In issue 87.3/4, NDQ was honored to feature ten prints from the artist Marco Hernandez. Hernandez’s work drew upon both his Mexican upbringing and his experiences in the United States as a Mexican-American. The print “Regando el Maiz y el Nopal” appeared on the cover of the Quarterly.
His work used his distinctive style to engage with the complicated character of Mexican identity in a transnational context and to offer contemporary political commentary. While we were only able to publish his prints in grey scale in the paper version of the Quarterly, Hernandez has generously allowed us to publish them here in color. As is obvious below, in many cases his use of color sharpens the edge of the political and cultural critique present in his prints. For more on Marco Hernandez, check out his website here and this interview here. We include his artist statement below.
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Marco Hernandez: Artist Statement
My current body of work explores issues associated with the societies and politics of contemporary Mexican and Mexican American Cultures. I am inspired by my personal experiences growing up as a Mexican immigrant in California and the Midwest. Mexican and Mexican American symbols play a large role in my prints. The symbols span from ancient Mesoamerican imagery to contemporary popular culture items, such as the Valentina hot sauce. Life experiences and a traditional Mexican upbringing have influenced my thoughts and beliefs; and ultimately have been inspirational to the imagery and meaning in my current work.
I immigrated with my family to the United States when I was very young. I was introduced to a new culture, language, and other struggles that would have to be overcome. I felt a loss of my cultural roots during these early years. While living with family in the United States I watched Spanish news programs that would report about Mexico’s social problems, generally caused by corruption and drugs. These experiences influenced my thoughts and beliefs about my unique personal identity. Being born in Mexico and raised in a traditional Mexican family has taught me to be proud and embrace my roots.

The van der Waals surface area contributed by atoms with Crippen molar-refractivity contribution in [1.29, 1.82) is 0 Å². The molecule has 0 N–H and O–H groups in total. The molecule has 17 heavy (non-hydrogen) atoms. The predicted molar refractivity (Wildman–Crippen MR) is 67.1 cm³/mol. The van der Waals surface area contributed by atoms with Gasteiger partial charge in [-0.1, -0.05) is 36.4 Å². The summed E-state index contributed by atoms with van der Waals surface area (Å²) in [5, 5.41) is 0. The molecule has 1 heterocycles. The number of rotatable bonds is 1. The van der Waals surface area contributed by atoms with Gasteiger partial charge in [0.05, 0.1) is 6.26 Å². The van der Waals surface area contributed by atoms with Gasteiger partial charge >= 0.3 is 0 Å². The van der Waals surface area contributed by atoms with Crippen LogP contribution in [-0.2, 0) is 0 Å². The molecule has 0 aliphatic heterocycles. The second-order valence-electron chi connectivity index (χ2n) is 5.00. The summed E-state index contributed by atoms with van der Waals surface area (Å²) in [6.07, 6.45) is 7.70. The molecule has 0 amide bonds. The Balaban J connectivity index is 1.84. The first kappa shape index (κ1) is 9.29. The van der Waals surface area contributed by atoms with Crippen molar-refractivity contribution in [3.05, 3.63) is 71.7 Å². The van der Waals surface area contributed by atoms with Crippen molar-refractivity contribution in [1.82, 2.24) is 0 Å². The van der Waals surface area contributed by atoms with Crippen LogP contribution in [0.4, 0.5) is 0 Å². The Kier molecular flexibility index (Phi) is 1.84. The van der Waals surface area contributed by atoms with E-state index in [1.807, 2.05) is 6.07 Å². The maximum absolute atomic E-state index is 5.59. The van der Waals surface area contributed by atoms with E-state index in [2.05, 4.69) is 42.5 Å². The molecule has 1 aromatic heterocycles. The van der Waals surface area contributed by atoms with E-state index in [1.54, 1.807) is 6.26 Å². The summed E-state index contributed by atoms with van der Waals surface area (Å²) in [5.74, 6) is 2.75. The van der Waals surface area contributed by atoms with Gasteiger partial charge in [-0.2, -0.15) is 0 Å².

The art of printmaking provides me with a flexibility of technique and process necessary for my content development. Experimenting in the studio is as important as historical research in my search for content and ideas. The initial inspiration for my current work comes from several sources, including black and white photographs of the Mexican Revolution (1910-1920), Francisco Goya’s Los Desastres de la Guerra (Disasters of War) etchings (1810-1820), and contemporary interpretations of Mexican folk legends. With these images in mind, I use printmaking to visually create powerful and interesting compositions with an emphasis on highly delicate printmaking techniques. Inspiration, technique, and print medium may vary between prints but my curiosity, hard work ethic, and patience always remain constant.
Marco Hernandez is a Mexican Artist/Printmaker who currently resides in Kansas. He received his Master of Fine Arts Degree from Kansas State University in December of 2015. After receiving his MFA degree, he was hired as an art instructor at Kansas State University for one semester and in the fall of 2016, Mr. Hernandez was hired as a Visiting Assistant Professor of Print Media at Wichita State University. He is currently still teaching at Wichita State University and his current position is Assistant Teaching Professor of Print Media and Foundations Coordinator.
Mr. Hernandez’s work has been exhibited in many national and international exhibitions which include the International Print Center New York, Delta National, Americas: Paperworks/All Media, and the Atlanta Print Biennial. His work has been exhibited in several countries including Mexico, Canada, Colombia, Poland, and Croatia and has received numerous awards including purchase awards, merit awards, best of show, and solo show invitations. Mr. Hernandez has also received two artist fellowships and has attended several artist residencies including the Vermont Studio Center, Zea Mays Printmaking, and Arrowmont School of Arts and Crafts.
The theme and imagery in his work relates to his culture and unique upbringing in the United States. Mr. Hernandez is very optimistic about his future as an artist and educator; he is determined to keep making art for the rest of his life.